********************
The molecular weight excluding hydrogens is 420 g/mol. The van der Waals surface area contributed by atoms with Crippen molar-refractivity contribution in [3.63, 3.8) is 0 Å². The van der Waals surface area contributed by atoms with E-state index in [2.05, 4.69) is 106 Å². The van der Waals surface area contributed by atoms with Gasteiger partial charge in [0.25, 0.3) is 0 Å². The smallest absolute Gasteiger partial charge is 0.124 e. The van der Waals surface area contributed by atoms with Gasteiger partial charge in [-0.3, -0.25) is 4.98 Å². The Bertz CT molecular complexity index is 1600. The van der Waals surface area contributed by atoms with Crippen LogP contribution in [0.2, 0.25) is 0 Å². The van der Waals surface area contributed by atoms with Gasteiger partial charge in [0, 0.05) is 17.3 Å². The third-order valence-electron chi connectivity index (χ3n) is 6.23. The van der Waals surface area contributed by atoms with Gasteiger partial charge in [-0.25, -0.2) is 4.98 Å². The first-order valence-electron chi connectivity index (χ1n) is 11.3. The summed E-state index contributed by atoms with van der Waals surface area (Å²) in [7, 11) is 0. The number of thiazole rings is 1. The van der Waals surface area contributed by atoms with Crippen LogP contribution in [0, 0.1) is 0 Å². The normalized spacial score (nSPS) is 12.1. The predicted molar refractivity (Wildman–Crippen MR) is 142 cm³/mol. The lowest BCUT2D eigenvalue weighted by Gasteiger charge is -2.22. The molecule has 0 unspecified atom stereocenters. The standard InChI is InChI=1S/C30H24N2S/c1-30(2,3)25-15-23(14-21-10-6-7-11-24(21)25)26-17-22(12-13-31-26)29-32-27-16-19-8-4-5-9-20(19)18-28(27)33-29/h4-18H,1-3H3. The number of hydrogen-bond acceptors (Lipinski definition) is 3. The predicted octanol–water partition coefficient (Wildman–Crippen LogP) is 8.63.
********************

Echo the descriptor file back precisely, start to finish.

The molecular weight excluding hydrogens is 420 g/mol. The van der Waals surface area contributed by atoms with Crippen molar-refractivity contribution in [3.63, 3.8) is 0 Å². The van der Waals surface area contributed by atoms with E-state index in [2.05, 4.69) is 106 Å². The van der Waals surface area contributed by atoms with Gasteiger partial charge in [0.25, 0.3) is 0 Å². The smallest absolute Gasteiger partial charge is 0.124 e. The van der Waals surface area contributed by atoms with Gasteiger partial charge in [-0.3, -0.25) is 4.98 Å². The Bertz CT molecular complexity index is 1600. The van der Waals surface area contributed by atoms with Crippen LogP contribution in [0.2, 0.25) is 0 Å². The van der Waals surface area contributed by atoms with Gasteiger partial charge in [0, 0.05) is 17.3 Å². The third-order valence-electron chi connectivity index (χ3n) is 6.23. The van der Waals surface area contributed by atoms with Gasteiger partial charge in [-0.25, -0.2) is 4.98 Å². The first-order valence-electron chi connectivity index (χ1n) is 11.3. The summed E-state index contributed by atoms with van der Waals surface area (Å²) in [7, 11) is 0. The number of thiazole rings is 1. The van der Waals surface area contributed by atoms with Crippen LogP contribution in [0, 0.1) is 0 Å². The normalized spacial score (nSPS) is 12.1. The predicted molar refractivity (Wildman–Crippen MR) is 142 cm³/mol. The lowest BCUT2D eigenvalue weighted by Gasteiger charge is -2.22. The molecule has 0 unspecified atom stereocenters. The standard InChI is InChI=1S/C30H24N2S/c1-30(2,3)25-15-23(14-21-10-6-7-11-24(21)25)26-17-22(12-13-31-26)29-32-27-16-19-8-4-5-9-20(19)18-28(27)33-29/h4-18H,1-3H3. The number of hydrogen-bond acceptors (Lipinski definition) is 3. The predicted octanol–water partition coefficient (Wildman–Crippen LogP) is 8.63.